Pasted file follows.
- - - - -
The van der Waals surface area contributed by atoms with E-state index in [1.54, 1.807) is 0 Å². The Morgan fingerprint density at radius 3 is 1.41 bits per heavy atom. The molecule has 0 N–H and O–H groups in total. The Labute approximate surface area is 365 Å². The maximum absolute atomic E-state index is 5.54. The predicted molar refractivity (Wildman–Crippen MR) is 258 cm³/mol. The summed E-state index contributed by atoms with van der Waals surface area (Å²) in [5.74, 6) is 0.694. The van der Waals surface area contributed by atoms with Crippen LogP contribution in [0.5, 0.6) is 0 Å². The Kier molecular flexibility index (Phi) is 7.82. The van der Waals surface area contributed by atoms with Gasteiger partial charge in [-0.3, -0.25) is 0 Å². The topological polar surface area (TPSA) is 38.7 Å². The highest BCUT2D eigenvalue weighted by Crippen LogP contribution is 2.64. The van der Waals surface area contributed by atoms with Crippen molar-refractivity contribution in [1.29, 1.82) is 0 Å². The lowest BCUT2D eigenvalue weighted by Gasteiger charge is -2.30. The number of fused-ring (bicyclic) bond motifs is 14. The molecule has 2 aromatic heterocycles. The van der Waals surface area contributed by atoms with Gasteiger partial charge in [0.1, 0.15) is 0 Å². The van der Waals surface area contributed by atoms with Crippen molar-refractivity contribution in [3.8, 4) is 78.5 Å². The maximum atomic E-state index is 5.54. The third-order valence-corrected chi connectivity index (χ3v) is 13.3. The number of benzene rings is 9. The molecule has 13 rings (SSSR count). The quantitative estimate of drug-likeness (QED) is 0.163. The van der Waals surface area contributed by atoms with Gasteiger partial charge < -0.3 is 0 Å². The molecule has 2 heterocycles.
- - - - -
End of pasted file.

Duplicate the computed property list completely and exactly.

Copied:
The van der Waals surface area contributed by atoms with E-state index in [1.54, 1.807) is 0 Å². The Morgan fingerprint density at radius 3 is 1.41 bits per heavy atom. The molecule has 0 N–H and O–H groups in total. The Labute approximate surface area is 365 Å². The maximum absolute atomic E-state index is 5.54. The predicted molar refractivity (Wildman–Crippen MR) is 258 cm³/mol. The summed E-state index contributed by atoms with van der Waals surface area (Å²) in [5.74, 6) is 0.694. The van der Waals surface area contributed by atoms with Crippen LogP contribution in [0.5, 0.6) is 0 Å². The Kier molecular flexibility index (Phi) is 7.82. The van der Waals surface area contributed by atoms with Gasteiger partial charge in [-0.3, -0.25) is 0 Å². The topological polar surface area (TPSA) is 38.7 Å². The highest BCUT2D eigenvalue weighted by Crippen LogP contribution is 2.64. The van der Waals surface area contributed by atoms with Crippen molar-refractivity contribution in [1.29, 1.82) is 0 Å². The lowest BCUT2D eigenvalue weighted by Gasteiger charge is -2.30. The number of fused-ring (bicyclic) bond motifs is 14. The molecule has 2 aromatic heterocycles. The van der Waals surface area contributed by atoms with Gasteiger partial charge in [0.1, 0.15) is 0 Å². The van der Waals surface area contributed by atoms with Crippen molar-refractivity contribution in [3.8, 4) is 78.5 Å². The maximum atomic E-state index is 5.54. The third-order valence-corrected chi connectivity index (χ3v) is 13.3. The number of benzene rings is 9. The molecule has 13 rings (SSSR count). The quantitative estimate of drug-likeness (QED) is 0.163. The van der Waals surface area contributed by atoms with Gasteiger partial charge < -0.3 is 0 Å². The molecule has 2 heterocycles.